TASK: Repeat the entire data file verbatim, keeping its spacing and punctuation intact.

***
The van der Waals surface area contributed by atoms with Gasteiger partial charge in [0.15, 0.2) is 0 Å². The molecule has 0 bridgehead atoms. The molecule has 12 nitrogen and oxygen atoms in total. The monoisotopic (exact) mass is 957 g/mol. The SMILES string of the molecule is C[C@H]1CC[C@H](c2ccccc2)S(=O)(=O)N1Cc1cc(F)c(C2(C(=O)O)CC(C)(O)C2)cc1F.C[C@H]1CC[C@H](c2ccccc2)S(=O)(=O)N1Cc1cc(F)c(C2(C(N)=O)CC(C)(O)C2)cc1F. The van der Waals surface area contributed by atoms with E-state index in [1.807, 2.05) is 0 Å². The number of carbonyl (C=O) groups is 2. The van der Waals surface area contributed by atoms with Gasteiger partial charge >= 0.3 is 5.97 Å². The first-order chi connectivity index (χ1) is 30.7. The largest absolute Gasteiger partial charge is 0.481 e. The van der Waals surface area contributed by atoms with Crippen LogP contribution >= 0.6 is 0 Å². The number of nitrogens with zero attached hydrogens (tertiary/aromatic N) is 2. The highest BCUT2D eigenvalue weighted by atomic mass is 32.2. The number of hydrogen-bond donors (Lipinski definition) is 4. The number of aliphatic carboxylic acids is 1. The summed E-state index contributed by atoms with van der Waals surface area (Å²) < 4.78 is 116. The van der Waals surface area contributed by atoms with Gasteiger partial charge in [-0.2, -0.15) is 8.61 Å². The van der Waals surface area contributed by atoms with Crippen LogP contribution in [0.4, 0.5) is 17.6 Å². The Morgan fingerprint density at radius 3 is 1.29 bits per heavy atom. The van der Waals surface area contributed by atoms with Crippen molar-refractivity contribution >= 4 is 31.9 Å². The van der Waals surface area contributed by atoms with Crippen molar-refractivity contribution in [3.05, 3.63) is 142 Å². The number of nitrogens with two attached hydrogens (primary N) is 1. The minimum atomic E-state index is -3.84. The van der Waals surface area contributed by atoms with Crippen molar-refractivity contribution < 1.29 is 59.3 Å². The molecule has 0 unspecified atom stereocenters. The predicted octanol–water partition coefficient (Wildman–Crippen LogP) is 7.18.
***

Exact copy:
The van der Waals surface area contributed by atoms with Gasteiger partial charge in [0.15, 0.2) is 0 Å². The molecule has 0 bridgehead atoms. The molecule has 12 nitrogen and oxygen atoms in total. The monoisotopic (exact) mass is 957 g/mol. The SMILES string of the molecule is C[C@H]1CC[C@H](c2ccccc2)S(=O)(=O)N1Cc1cc(F)c(C2(C(=O)O)CC(C)(O)C2)cc1F.C[C@H]1CC[C@H](c2ccccc2)S(=O)(=O)N1Cc1cc(F)c(C2(C(N)=O)CC(C)(O)C2)cc1F. The van der Waals surface area contributed by atoms with E-state index in [1.807, 2.05) is 0 Å². The number of carbonyl (C=O) groups is 2. The van der Waals surface area contributed by atoms with Gasteiger partial charge >= 0.3 is 5.97 Å². The first-order chi connectivity index (χ1) is 30.7. The largest absolute Gasteiger partial charge is 0.481 e. The van der Waals surface area contributed by atoms with Crippen LogP contribution >= 0.6 is 0 Å². The number of nitrogens with zero attached hydrogens (tertiary/aromatic N) is 2. The highest BCUT2D eigenvalue weighted by atomic mass is 32.2. The number of hydrogen-bond donors (Lipinski definition) is 4. The number of aliphatic carboxylic acids is 1. The summed E-state index contributed by atoms with van der Waals surface area (Å²) < 4.78 is 116. The van der Waals surface area contributed by atoms with Gasteiger partial charge in [-0.2, -0.15) is 8.61 Å². The van der Waals surface area contributed by atoms with Crippen LogP contribution in [0.4, 0.5) is 17.6 Å². The Morgan fingerprint density at radius 3 is 1.29 bits per heavy atom. The van der Waals surface area contributed by atoms with Crippen molar-refractivity contribution >= 4 is 31.9 Å². The van der Waals surface area contributed by atoms with Crippen molar-refractivity contribution in [3.05, 3.63) is 142 Å². The number of nitrogens with two attached hydrogens (primary N) is 1. The minimum atomic E-state index is -3.84. The van der Waals surface area contributed by atoms with Crippen molar-refractivity contribution < 1.29 is 59.3 Å². The molecule has 0 unspecified atom stereocenters. The predicted octanol–water partition coefficient (Wildman–Crippen LogP) is 7.18.